These accusations nevertheless contributed to the erosion of public trust in healthcare systems, in addition to fear of association, hindering the implementation of crucial public health measures and vaccination campaigns. As affected communities, by diseases or chemical attacks, struggled to reconcile their experiences with the official state-promoted narrative, their willingness to seek timely medical assistance was hindered. This carries significant implications for health-seeking behaviours, vaccination rates, and adherence to public health guidelines. 

Accountability as a public health emergency

The exploitation of distorted health narratives for political ends undoubtedly fractures the bond between healthcare providers and the communities they serve. In the specific context of Syria, the manipulation of these narratives has reflected the prioritization of political objectives over public welfare. 

Under international humanitarian law, the Syrian regime has an obligation to refrain from attacking medical facilities and personnel as per Security Council Resolution 2286 (2016) and to refrain from the use of chemical weapons. By not only breaching these but also spreading misinformation aimed at undermining public health response to the public health crises it is contributing to, the Syrian regime has effectively intensified the impact of its attacks on public health. Yet, holding war crime perpetrators accountable in the context of strategic disinformation is challenging.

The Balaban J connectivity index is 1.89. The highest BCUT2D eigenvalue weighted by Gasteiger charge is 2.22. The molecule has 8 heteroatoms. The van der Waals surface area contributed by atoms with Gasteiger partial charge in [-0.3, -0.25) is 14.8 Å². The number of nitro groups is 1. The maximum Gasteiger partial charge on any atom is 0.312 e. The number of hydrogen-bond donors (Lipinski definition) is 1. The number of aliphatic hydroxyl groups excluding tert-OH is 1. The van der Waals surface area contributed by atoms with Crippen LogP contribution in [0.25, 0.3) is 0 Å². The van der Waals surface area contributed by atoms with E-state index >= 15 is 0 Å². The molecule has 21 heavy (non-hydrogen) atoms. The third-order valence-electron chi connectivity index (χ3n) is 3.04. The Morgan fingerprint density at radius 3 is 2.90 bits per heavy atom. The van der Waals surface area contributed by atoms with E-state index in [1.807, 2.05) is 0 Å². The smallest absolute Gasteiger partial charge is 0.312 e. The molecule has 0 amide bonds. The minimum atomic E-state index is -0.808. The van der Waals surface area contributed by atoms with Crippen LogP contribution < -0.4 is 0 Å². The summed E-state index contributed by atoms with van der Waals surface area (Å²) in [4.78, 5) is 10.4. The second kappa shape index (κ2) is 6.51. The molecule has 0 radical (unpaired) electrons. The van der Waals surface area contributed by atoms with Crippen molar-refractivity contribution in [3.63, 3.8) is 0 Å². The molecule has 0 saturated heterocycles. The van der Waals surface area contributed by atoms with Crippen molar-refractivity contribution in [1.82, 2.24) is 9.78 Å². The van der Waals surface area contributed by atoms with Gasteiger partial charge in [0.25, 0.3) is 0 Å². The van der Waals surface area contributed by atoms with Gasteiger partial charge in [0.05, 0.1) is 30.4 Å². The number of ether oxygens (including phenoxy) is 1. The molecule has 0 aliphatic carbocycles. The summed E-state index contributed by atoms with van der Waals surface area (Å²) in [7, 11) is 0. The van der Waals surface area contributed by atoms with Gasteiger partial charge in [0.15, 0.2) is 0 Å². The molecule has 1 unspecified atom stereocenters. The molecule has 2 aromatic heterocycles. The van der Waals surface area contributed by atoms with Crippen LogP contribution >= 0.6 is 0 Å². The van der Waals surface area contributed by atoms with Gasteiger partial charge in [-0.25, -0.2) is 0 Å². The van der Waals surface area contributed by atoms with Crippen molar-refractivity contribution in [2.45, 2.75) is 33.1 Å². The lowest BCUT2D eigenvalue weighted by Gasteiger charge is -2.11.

The lack of a transparent and truthful narrative obstructs international efforts to pursue justice for the victims, reinforcing a culture of impunity that perpetuates the cycle of human rights abuses. Concerns surrounding the continued use of chemical weapons in Syria are salient, especially given the lack of concrete legal and political consequences.

With access to the field being severely restricted and survivors’ testimonies purposefully discredited by pro-government forces, legal pathways to justice seem obstructed. However, the leading efforts of Syrian legal experts, activists, and rights groups are laying the groundwork for an initiative aiming to establish a treaty-based tribunal putting on trial actors reported to have used chemical weapons to harm civilian populations. This would constitute an essential step towards not only closing the impunity gap and deterring future use, but also lifting the veil on the real scale and extent of the harmful health consequences caused by these attacks.